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Thread: We're not quite the Mariners!

  1. #41
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    Quote Originally Posted by snepp View Post
    Even lousy hitters will accumulate a bunch of RBI if they hit behind high-OBP players.


    RBI, without the help of significant context, is useless for player evaluation.
    Exactly...but he's old school :-) Let's not put RBI into context, let's look at the final number and make judgements on those.

  2. #42
    Owner MVP Brock Beauchamp's Avatar
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    Quote Originally Posted by Aaron Cross View Post
    I haven't seen the willingham comparison, but didn't he go for 35 and 100? There is no comparison. BTW, I'm not a stats geek. I'm old school. I just pretty much go by what I see with my own two eyes when I'm watching the game. All of these new age stats are silly. The only stats I look at are OBP for the table setters, and rbi's for middle of the order guys.
    These aren't new age stats. These stats have been available since the dawn of baseball, it's only that people now understand the game better and that context-based stats such as RBI are far too influenced by surrounding players to be useful as a solitary measurement of ability.

  3. #43
    Senior Member Big-Leaguer jay's Avatar
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    Aside from the Mauer infighting, I thought it was interesting to note that the Twins had the 4th largest decline in payroll. We fall in just behind the Brewers and then further off are the two AAAA teams, Houston and Miami.

    With $46M obligated for next year and another $10M or so to arb players, it looks quite possible that it will head even lower...

  4. #44
    That's the first payroll breakdown I've seen for 2013. It is kind of sad, and yet, Pittsburgh and Miami are below us also with new stadiums, and it's entirely conceivable several of those teams with less money could compete for a pennant this season.

    I think most fans have realized that 2013 is different than 2011, or even 2012, in the respect that the product is clearly broken right now. When your primary issue is starting pitching and your team is just BAD, that's the hardest situation to spend your way out of. Even if you could convince the Zack Greinke's of the world to come pitch for you (which they probably couldn't of), that's still only 1/5 of your games, at best, that Greinke even has a chance to improve.

    What's really scary about 2012 is that Josh Willingham and Ryan Doumit DID make the Twins significantly better on a game-to-game basis vs. not making any signings, and yet, the team was still as bad as it is.

    You could make an argument that the 2014 and 2015 payrolls could actually be less than $80 million, and yet the team could still be significantly better because the core of young talent will be on rookie contracts (and Morneau will be off the books). We need to get the number down now so we're in a position to retain as many of those guys as are worth keeping, as we did in 2008-10 with Mauer/Morneau, and as Kansas City will soon be doing with their guys.

  5. #45
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    Quote Originally Posted by jay View Post
    Aside from the Mauer infighting, I thought it was interesting to note that the Twins had the 4th largest decline in payroll. We fall in just behind the Brewers and then further off are the two AAAA teams, Houston and Miami.

    With $46M obligated for next year and another $10M or so to arb players, it looks quite possible that it will head even lower...
    Bet on it, except it's such a sure thing, Vegas took it off the board.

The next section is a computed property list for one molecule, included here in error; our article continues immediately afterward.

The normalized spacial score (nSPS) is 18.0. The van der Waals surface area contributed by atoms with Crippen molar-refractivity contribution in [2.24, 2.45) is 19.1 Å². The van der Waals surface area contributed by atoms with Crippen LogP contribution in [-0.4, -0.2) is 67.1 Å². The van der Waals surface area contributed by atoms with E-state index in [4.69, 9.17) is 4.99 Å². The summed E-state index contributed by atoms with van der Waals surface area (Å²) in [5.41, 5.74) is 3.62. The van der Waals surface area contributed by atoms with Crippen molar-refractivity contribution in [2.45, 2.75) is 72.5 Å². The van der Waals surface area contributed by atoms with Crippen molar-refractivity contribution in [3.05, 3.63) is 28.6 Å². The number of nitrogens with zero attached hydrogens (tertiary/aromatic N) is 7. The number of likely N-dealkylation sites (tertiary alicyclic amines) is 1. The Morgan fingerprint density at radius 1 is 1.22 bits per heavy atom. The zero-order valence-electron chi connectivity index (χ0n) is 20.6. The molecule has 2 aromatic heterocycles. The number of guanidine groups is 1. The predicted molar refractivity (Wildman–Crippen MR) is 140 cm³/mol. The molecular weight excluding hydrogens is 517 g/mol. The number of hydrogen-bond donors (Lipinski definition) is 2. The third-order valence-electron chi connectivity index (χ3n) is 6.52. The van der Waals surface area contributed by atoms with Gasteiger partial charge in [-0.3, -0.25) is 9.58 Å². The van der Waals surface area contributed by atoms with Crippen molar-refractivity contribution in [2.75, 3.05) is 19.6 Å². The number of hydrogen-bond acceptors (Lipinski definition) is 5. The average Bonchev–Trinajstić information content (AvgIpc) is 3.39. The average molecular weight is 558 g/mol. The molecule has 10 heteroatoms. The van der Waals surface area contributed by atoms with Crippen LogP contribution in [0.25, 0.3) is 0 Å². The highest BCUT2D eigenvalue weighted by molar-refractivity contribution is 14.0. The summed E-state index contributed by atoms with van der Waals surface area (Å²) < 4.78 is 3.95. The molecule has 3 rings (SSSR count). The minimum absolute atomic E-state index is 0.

6. #46
    Senior Member All-Star SpiritofVodkaDave's Avatar
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    Quote Originally Posted by jay View Post
    Aside from the Mauer infighting, I thought it was interesting to note that the Twins had the 4th largest decline in payroll. We fall in just behind the Brewers and then further off are the two AAAA teams, Houston and Miami.

    With $46M obligated for next year and another $10M or so to arb players, it looks quite possible that it will head even lower...
    I think it's telling because the Twins KNOW they are rebuilding at this point and there is zero reason to start wasting money for no reason. I still am pretty confident that both Morneau and Willingham were shopped late last season and this off-season, but since there wasn't an immediate in house replacement Ryan knows that he can wait until the deadline this year to possibly get better value then what was offered before.

  7. #47
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    Quote Originally Posted by Brock Beauchamp View Post
    These aren't new age stats. These stats have been available since the dawn of baseball, it's only that people now understand the game better and that context-based stats such as RBI are far too influenced by surrounding players to be useful as a solitary measurement of ability.
    people like to embrace the term 'old school' as if it's a redeeming quality and, at the same time, label anyone who tries to look just a little past the 'traditional' numbers as a 'stats geek'. As if 'stats geeks' with their 'silly new age stats' somehow have an inferior outlook on the game and by using the term geek it solidifies that belief.

  8. #48
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    Quote Originally Posted by StormJH1 View Post
    You could make an argument that the 2014 and 2015 payrolls could actually be less than $80 million, and yet the team could still be significantly better because the core of young talent will be on rookie contracts.
    Let's certainly hope the latter part of your statement is true. Alternatively, let's hope the payroll jumps up as the Twins bring in a few pieces on shorter contracts to fill gaps while we wait for a few more impact players to show up (ie Buxton, Berrios, Kepler, maybe this year's #4).

  9. #49
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    Quote Originally Posted by jay View Post
    Let's certainly hope the latter part of your statement is true. Alternatively, let's hope the payroll jumps up as the Twins bring in a few pieces on shorter contracts to fill gaps while we wait for a few more impact players to show up (ie Buxton, Berrios, Kepler, maybe this year's #4).
    payroll will continue to drop as minor leaguers are brought up to be the starters and we have a team consisting of Mauer and a bunch of pre-arbitration and 1st year arbitration guys on the roster. The money saved isn't going to be spent later.

  10. #50
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    Quote Originally Posted by ThePuck View Post